Jews in Bukhara

Alanna E. Cooper, an anthropologist and a Jewish cultural historian, began her research on an old Central Asian Jewish community because of a small and curious dictionary:

 I don’t remember the name of the man who sold the dictionary to me. He was one of the many people I met in the 1990s who was getting rid of his belongings in advance of his migration from Bukhara. He invited me to his home and showed me the small stack of books on the floor of his empty living room.

I couldn’t quite make out what they were, except that they had been printed in Jerusalem about a century earlier. The man wanted only a few dollars for them, so I took them with me.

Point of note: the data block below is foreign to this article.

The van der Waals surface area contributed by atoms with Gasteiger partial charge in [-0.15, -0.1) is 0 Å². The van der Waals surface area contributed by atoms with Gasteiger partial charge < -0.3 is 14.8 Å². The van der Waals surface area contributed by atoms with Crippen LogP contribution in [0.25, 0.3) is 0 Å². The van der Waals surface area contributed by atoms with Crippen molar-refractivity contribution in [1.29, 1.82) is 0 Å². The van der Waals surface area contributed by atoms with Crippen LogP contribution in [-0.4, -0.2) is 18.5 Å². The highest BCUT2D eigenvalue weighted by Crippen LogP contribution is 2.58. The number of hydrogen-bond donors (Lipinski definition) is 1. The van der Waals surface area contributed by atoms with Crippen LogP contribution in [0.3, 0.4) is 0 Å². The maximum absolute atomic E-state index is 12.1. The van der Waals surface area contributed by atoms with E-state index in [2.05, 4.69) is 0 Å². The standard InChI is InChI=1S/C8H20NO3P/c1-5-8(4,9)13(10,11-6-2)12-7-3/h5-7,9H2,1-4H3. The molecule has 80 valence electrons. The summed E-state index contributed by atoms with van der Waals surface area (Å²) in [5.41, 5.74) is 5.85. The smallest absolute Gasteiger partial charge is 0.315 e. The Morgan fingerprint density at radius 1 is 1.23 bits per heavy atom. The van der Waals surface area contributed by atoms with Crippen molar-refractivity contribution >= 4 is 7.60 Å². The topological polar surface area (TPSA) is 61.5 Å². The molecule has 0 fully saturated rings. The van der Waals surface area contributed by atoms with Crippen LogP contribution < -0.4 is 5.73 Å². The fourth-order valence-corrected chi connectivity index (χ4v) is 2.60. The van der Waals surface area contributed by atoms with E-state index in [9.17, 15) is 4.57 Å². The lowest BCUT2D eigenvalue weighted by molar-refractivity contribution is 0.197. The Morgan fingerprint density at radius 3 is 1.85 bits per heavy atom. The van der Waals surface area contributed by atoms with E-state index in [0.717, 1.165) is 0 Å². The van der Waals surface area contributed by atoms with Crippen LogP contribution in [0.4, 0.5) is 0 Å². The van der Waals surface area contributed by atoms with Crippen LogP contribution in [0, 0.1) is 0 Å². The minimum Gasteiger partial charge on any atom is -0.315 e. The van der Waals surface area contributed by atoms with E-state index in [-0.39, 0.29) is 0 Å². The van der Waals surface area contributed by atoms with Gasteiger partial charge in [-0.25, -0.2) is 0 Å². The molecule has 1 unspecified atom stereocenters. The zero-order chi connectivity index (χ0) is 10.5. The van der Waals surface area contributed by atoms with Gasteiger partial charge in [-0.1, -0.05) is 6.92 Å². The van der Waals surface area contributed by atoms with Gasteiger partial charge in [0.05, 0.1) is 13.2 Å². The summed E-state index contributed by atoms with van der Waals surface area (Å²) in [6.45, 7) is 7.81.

The dictionary was the most curious of the lot. Less than 50 pages long, with translations of just 700 words, its ambition lies not in its length but in its breadth. Six columns run across each page: Hebrew, Persian, Russian, Spanish, Arabic and Turkish.

Read the rest at the Jewish Daily Forward:

Jews of Bukhara Helped Me To Understand Personal History
By Alanna E. Cooper, May 09, 2013

 

 

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